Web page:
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Confirmed by Bulgarian researchers: Plants are able to “communicate” with humans and with each other

| updated on 11/28/22 11:29 AM
Photo: Ani Petrova

Plants are more than a mere decoration in our home and garden. They are living beings, and besides bringing beauty into our living space, they are able to… “talk”, even “communicate” with humans in their own way. How can they do that? By emitting sounds in frequencies higher than the range of human hearing. Astonishing as this may sound, it has been proven true by the scientific research conducted by young agronomist Kristiana Opreva, jointly with the Agricultural University in Plovdiv. The results of the study fully corroborate the “smart plant” theory developed by scientists from other countries.

The Bulgarian researchers were able to record the ultrasound signals used by plants to communicate. “The range of human hearing is from 1 hZ to 20,000 hZ, whereas plants communicate in the range above 20,000 hZ,” Kristiana Opreva says in an interview with the BNR’s Radio Varna.

The study took around 9 months, and studied the way four different kinds of plants behave – geranium and episcia of the ornamental, and vine and apple of the agricultural plants. Some plants can even “sulk”, and refuse to communicate with us. Like the geranium, for example.


“If you rub its leaves it gives off a specific aroma. With its smell and growth, it shows it is alive. Our study showed that the ultrasound emitted by the geranium is in a wide range – from 20,000 to 110,000 hZ. If we stop watering or caring for it, it may not emit any signals at all and stop communicating. The episcia changes colour when it is touched, it too has a wide range of sound signals and reacts like the geranium if we stop taking care of it,” Kristiana says.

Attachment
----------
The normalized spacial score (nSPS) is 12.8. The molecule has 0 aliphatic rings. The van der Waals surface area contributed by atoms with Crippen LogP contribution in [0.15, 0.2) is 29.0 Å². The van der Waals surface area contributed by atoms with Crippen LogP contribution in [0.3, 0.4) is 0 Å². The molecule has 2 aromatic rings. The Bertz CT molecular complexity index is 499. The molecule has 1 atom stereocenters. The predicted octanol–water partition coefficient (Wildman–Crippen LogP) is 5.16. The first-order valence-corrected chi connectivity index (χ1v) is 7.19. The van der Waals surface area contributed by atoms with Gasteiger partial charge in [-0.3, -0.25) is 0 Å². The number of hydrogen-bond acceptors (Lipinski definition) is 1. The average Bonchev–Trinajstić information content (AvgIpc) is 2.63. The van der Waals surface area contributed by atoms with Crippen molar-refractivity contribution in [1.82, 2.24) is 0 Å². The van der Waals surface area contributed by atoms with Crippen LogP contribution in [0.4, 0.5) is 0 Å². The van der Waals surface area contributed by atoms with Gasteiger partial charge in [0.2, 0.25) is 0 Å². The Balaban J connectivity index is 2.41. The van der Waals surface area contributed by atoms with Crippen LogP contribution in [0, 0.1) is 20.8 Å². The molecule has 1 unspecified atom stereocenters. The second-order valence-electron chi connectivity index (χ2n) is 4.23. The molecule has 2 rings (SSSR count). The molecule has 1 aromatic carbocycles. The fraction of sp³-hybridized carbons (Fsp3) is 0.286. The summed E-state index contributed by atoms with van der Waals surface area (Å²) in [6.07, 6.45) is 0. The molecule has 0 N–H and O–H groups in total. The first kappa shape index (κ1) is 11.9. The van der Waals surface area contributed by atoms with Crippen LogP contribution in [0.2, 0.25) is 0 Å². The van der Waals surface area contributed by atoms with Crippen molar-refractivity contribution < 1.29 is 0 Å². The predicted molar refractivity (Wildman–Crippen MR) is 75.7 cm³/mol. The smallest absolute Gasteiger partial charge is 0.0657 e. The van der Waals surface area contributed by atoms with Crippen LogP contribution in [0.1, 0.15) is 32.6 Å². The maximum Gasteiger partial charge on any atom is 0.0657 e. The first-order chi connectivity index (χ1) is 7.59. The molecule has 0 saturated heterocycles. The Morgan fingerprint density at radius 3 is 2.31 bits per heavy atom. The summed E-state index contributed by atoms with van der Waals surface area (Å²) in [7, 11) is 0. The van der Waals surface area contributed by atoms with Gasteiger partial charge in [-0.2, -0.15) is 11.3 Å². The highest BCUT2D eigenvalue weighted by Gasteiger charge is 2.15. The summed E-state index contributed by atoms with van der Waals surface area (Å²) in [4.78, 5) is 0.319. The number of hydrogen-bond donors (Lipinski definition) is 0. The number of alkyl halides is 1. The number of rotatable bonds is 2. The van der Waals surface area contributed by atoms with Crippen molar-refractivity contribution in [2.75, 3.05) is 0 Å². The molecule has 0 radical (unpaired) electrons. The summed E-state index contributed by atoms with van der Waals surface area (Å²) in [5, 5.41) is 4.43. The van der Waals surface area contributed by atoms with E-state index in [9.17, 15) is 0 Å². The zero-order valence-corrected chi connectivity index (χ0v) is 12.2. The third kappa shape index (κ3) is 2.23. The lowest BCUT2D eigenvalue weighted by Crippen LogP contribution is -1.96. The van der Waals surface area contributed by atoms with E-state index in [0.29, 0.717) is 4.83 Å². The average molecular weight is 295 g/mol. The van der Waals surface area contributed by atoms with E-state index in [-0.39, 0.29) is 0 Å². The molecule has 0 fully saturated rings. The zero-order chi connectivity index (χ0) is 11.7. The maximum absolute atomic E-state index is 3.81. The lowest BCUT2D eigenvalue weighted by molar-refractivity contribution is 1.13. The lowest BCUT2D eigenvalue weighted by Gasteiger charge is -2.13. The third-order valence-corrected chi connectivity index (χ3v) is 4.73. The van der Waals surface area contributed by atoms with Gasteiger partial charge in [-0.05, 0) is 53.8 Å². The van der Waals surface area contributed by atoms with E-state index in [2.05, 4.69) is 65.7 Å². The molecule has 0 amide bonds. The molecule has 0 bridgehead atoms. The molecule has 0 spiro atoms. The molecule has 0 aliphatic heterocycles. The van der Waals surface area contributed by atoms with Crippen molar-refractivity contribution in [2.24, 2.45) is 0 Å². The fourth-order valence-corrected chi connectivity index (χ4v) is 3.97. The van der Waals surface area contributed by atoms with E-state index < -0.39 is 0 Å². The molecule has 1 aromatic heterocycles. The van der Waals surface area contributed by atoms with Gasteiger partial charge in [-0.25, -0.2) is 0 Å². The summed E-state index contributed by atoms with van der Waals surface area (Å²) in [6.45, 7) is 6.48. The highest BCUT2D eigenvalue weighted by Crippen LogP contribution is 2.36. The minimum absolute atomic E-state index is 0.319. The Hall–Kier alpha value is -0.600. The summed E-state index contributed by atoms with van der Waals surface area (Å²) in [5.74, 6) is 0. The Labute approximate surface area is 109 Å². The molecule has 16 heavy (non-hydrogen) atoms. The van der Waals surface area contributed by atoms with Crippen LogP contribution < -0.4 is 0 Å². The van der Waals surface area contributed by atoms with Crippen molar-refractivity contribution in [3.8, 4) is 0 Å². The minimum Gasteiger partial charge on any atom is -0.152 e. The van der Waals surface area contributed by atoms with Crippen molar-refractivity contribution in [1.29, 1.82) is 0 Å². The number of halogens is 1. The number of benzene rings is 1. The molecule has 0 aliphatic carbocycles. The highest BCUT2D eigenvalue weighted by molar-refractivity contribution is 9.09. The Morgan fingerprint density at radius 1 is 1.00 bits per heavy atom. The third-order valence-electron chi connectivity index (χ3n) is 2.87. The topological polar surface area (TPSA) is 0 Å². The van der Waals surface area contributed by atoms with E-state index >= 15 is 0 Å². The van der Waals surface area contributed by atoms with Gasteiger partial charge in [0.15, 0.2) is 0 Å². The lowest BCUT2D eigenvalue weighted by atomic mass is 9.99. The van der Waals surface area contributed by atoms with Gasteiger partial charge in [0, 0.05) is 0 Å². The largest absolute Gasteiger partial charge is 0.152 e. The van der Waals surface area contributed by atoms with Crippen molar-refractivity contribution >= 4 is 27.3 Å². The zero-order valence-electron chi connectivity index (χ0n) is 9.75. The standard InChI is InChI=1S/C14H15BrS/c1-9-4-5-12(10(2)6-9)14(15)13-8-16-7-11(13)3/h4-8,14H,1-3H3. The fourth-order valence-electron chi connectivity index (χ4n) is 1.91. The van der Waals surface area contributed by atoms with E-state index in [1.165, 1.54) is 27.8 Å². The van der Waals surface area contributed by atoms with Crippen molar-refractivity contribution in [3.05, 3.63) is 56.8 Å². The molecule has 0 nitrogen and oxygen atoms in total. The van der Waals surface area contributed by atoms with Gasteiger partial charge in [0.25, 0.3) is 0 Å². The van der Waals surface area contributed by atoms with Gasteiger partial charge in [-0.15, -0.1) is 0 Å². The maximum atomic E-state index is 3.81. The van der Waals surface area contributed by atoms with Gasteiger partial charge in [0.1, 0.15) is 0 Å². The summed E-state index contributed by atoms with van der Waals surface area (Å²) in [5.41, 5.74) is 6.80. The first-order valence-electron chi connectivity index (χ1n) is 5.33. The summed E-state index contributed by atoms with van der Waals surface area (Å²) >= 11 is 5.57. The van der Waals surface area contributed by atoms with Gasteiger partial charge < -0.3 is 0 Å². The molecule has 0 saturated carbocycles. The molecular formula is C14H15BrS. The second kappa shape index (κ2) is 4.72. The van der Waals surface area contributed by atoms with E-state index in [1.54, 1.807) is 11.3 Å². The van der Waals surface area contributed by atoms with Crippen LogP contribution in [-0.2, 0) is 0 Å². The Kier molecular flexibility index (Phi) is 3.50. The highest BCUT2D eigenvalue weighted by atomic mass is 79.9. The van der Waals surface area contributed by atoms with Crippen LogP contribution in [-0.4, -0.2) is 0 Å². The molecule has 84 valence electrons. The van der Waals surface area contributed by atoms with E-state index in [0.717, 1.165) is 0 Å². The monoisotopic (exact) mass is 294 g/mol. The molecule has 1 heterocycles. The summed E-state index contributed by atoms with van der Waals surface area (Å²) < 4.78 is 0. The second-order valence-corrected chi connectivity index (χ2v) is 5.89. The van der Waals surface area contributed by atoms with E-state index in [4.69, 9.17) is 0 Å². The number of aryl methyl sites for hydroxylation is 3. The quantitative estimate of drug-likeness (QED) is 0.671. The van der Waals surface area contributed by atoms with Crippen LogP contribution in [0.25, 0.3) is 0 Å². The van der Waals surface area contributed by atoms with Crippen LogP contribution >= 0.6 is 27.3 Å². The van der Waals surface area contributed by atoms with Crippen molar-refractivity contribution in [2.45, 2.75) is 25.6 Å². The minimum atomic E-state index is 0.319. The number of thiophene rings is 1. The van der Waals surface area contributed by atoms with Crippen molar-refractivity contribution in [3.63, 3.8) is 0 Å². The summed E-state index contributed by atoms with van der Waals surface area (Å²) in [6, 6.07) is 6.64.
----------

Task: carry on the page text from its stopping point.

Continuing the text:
An interesting element in the study of agricultural plants is that if a vine twig is broken off and placed in water for a few days, it too gives signs of life by emitting ultrasound, signaling pain. One more example – if tomatoes get infested, they can “tell” us, so we can do something about it, Kristiana says. If a way is found to “hear” what plants are saying, that would be very helpful to agronomists and to the people taking care of them, she adds.

“If we don’t look after them properly, if we don’t love them and talk to them, they react. People need to know that plants should be talked, even sung to. Just like humans who lose the incentive to live when they don’t like the environment and try to replace it, it is the same with plants. What we need to do is find the right approach to them because they are organisms that keep us alive, they give us the air that we breathe.”

The next stage in the scientific research work of the Bulgarian team of scientists will involve the way weeds behave, and how they can be “talked out of” living on arable land so we don’t have to pull them out and destroy them.

Meanwhile, Kristiana has found a way to uplift the spirits of… her lettuces:

“I did an experiment in my own greenhouse with some lettuces, and I sang folk music to them – and it had a positive effect on them, they are now growing perfectly,” Kristiana Opreva says.  

Interview by Ivan Barbov, BNR-Varna

Compiled and edited by Veneta Nikolova

Photos: BNR, Pixabay, zeleno-bg

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